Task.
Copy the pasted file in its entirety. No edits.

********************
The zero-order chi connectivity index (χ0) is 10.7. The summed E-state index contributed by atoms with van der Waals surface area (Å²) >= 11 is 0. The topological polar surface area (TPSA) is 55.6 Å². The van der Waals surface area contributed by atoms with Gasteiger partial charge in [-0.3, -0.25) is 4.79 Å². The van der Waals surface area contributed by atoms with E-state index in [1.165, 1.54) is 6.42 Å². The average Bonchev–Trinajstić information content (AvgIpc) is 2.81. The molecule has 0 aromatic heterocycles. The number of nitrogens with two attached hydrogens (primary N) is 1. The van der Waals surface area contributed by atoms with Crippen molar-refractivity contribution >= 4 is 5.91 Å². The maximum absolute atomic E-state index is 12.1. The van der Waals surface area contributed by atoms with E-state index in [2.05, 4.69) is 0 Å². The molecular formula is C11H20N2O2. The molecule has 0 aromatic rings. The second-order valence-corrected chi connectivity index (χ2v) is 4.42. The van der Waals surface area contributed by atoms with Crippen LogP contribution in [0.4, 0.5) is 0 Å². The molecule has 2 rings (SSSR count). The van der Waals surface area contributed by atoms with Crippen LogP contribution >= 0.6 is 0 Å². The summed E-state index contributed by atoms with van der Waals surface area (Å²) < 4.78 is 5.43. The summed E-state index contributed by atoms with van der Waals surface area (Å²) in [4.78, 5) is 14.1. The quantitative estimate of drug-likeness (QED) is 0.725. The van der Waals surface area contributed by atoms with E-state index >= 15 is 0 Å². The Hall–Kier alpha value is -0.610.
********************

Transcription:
The zero-order chi connectivity index (χ0) is 10.7. The summed E-state index contributed by atoms with van der Waals surface area (Å²) >= 11 is 0. The topological polar surface area (TPSA) is 55.6 Å². The van der Waals surface area contributed by atoms with Gasteiger partial charge in [-0.3, -0.25) is 4.79 Å². The van der Waals surface area contributed by atoms with E-state index in [1.165, 1.54) is 6.42 Å². The average Bonchev–Trinajstić information content (AvgIpc) is 2.81. The molecule has 0 aromatic heterocycles. The number of nitrogens with two attached hydrogens (primary N) is 1. The van der Waals surface area contributed by atoms with Crippen molar-refractivity contribution >= 4 is 5.91 Å². The maximum absolute atomic E-state index is 12.1. The van der Waals surface area contributed by atoms with E-state index in [2.05, 4.69) is 0 Å². The molecular formula is C11H20N2O2. The molecule has 0 aromatic rings. The second-order valence-corrected chi connectivity index (χ2v) is 4.42. The van der Waals surface area contributed by atoms with Crippen LogP contribution in [0.4, 0.5) is 0 Å². The molecule has 2 rings (SSSR count). The van der Waals surface area contributed by atoms with Crippen LogP contribution >= 0.6 is 0 Å². The summed E-state index contributed by atoms with van der Waals surface area (Å²) < 4.78 is 5.43. The summed E-state index contributed by atoms with van der Waals surface area (Å²) in [4.78, 5) is 14.1. The quantitative estimate of drug-likeness (QED) is 0.725. The van der Waals surface area contributed by atoms with E-state index >= 15 is 0 Å². The Hall–Kier alpha value is -0.610.